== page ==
Debate polls

DEBATE POLLS…. Everyone who watched last night’s debate came to their own conclusions about the candidates’ performances, but there’s that other question to consider: what did everyone else think?

Reiterating a point from previous post-debate wrap-ups, snap-polls aren’t the most reliable measurements, but for those of us anxious for data, the surveys at least offer a guide to public opinion.

CBS News conducted a poll of uncommitted voters, and it was even more one-sided than the first two. A 53% majority said Obama won the debate, followed by 22% said McCain won, and 24% who thought it was a tie. The same poll showed Obama enjoying big gains on the candidate who shares voters’ values and his ability to handle a crisis.

CNN conducted a quick national poll and found that 58% of debate viewers thought Obama won, while 31% thought McCain came out ahead. The CNN poll also found that Obama’s favorability rating went from 63% before the debate to 66% after, while McCain’s favorable actually dropped — 51% before the debate, 49% after.

McCain did win on two questions in the CNN poll, but in these cases, the results still weren’t good news for the Republican — a whopping 80% of debate watchers polled said McCain spent more time attacking his opponent, and when respondents were asked which candidate seemed “more like a typical politician,” McCain beat Obama by 19 points.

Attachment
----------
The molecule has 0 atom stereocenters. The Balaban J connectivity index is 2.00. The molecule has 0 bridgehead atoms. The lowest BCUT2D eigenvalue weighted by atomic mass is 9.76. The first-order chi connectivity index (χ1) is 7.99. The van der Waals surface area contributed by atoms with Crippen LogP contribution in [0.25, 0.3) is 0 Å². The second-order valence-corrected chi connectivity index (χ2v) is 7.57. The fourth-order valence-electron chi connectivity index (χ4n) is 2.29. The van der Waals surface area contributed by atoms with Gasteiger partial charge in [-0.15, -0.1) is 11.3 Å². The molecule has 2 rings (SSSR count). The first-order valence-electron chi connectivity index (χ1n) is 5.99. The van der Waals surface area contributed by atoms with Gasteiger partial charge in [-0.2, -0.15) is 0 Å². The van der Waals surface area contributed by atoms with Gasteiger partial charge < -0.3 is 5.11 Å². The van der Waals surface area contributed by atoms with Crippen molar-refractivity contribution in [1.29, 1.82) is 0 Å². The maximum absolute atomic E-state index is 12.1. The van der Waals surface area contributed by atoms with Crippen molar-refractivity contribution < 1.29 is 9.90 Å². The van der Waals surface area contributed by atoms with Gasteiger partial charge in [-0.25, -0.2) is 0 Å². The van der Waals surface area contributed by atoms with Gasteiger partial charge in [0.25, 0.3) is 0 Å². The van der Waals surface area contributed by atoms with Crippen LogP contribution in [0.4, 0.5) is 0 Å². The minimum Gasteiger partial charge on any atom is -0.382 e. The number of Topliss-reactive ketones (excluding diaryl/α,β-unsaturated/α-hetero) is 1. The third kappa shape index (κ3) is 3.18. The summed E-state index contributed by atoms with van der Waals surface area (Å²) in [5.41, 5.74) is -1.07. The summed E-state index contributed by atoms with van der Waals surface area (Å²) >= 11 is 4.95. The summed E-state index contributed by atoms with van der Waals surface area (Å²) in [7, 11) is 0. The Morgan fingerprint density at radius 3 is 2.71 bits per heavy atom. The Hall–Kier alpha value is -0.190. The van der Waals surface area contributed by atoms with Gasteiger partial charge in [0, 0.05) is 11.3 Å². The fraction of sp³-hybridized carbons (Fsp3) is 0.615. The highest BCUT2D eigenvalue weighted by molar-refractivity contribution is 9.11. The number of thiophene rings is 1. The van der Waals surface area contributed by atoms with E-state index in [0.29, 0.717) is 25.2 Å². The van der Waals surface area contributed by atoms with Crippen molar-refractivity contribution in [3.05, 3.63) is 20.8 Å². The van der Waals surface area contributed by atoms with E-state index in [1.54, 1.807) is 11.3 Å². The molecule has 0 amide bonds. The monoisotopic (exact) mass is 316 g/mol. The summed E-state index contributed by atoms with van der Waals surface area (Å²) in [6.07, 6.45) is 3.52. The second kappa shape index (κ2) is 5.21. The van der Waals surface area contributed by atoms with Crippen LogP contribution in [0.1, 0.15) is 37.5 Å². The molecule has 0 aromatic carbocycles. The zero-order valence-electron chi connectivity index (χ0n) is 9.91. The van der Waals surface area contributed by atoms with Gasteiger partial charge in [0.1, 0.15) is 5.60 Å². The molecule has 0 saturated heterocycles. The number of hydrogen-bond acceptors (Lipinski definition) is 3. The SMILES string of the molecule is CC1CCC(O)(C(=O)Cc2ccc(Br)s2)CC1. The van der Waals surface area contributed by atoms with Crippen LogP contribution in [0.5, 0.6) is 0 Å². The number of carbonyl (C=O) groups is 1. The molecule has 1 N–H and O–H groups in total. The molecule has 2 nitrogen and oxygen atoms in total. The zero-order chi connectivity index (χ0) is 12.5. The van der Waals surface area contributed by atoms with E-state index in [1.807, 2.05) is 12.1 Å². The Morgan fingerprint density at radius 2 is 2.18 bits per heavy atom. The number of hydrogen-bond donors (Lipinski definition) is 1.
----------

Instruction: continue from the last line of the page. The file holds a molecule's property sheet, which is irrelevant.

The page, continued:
Politico/InsiderAdvantage did its own poll, which showed far different results — respondents thought Obama won, but by a smaller 49%-46% margin.

Frank Luntz’s focus group sided with McCain Obama, with four members of the 23-person group moving to the Democrat. None moved to McCain. Stan Greenberg’s focus group also really seemed to like Obama.

I got the sense that quite a few of the on-air pundits wanted to side with McCain last night. Obama’s support from actual voters seemed to mess up the media’s preferred narrative.

Washington Monthly - Donate today and your gift will be doubled!

Support Nonprofit Journalism

If you enjoyed this article, consider making a donation to help us produce more like it. The Washington Monthly was founded in 1969 to tell the stories of how government really works—and how to make it work better. Fifty years later, the need for incisive analysis and new, progressive policy ideas is clearer than ever. As a nonprofit, we rely on support from readers like you.

Yes, I’ll make a donation

Steve Benen

Steve Benen is a producer at MSNBC's The Rachel Maddow Show. He was the principal contributor to the Washington Monthly's Political Animal blog from August 2008 until January 2012.